Facilitation Tips: Write the primary discussion question on the board and give students three minutes to share ideas in pairs or to write in their notebooks before starting the full class discussion.

Primary discussion question: What were the key ideas presented in the Tour of the Cryosphere video?

Supporting questions:

  • What was something new that you learned from the video?
  • What was something that confused you in the video?
  • What were your reactions to the rate at which changes happen in the cryosphere? Were they faster or slower than you would have expected?

Wrap Up: Students may still have a lot of questions about the cryosphere—and that's okay! They have the rest of the module to answer them. Before moving on, it's important to make sure your students are getting the idea that the cryosphere is changing all the time, on a variety of time and spatial scales.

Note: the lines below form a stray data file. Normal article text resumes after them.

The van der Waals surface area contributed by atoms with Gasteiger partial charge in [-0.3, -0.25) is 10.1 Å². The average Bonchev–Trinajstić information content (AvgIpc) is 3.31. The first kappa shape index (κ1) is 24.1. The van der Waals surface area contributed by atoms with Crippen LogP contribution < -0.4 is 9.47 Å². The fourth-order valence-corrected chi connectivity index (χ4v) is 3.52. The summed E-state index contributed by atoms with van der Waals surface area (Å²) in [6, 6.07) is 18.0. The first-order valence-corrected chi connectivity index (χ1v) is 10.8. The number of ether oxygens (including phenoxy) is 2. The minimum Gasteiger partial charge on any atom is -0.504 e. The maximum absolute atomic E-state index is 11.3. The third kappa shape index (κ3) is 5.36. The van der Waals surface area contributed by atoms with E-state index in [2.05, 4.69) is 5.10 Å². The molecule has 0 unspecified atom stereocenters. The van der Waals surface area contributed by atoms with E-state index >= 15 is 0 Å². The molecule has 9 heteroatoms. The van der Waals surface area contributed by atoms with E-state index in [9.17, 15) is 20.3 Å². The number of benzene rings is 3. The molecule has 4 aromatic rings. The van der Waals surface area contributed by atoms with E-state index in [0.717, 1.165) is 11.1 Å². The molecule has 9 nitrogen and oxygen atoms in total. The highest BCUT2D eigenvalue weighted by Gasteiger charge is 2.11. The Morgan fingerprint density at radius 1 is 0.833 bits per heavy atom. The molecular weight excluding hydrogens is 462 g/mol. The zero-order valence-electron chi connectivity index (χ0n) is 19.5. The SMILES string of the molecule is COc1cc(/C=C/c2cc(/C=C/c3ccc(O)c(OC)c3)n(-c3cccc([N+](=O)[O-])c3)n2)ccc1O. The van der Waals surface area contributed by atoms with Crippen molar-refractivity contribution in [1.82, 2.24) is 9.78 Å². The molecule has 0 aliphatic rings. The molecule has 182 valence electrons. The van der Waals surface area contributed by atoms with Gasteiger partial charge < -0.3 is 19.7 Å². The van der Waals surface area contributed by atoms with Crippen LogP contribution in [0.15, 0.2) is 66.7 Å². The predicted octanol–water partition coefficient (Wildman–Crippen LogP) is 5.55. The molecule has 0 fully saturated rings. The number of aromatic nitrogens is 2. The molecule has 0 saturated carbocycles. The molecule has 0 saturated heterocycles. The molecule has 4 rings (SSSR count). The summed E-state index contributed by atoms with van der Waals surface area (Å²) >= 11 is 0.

Purpose of the discussion: In this lab, students were introduced to the cryospherea topic that is likely brand new and unfamiliar to many students, particularly those who live in a warm climate. This discussion is intended to help students think about how the cryosphere impacts all life on Earth, even for those who don't live where temperatures dip below freezing on a regular basis.

Facilitation Tips: Write the primary discussion question on the board and give students three minutes to share ideas in pairs or to write in their notebooks before starting the full class discussion.

Primary discussion questions:

  • How is your life currently affected or influenced by the cryosphere?
  • What consequences do you think you might experience if the cryosphere were suddenly or drastically altered?

Supporting questions: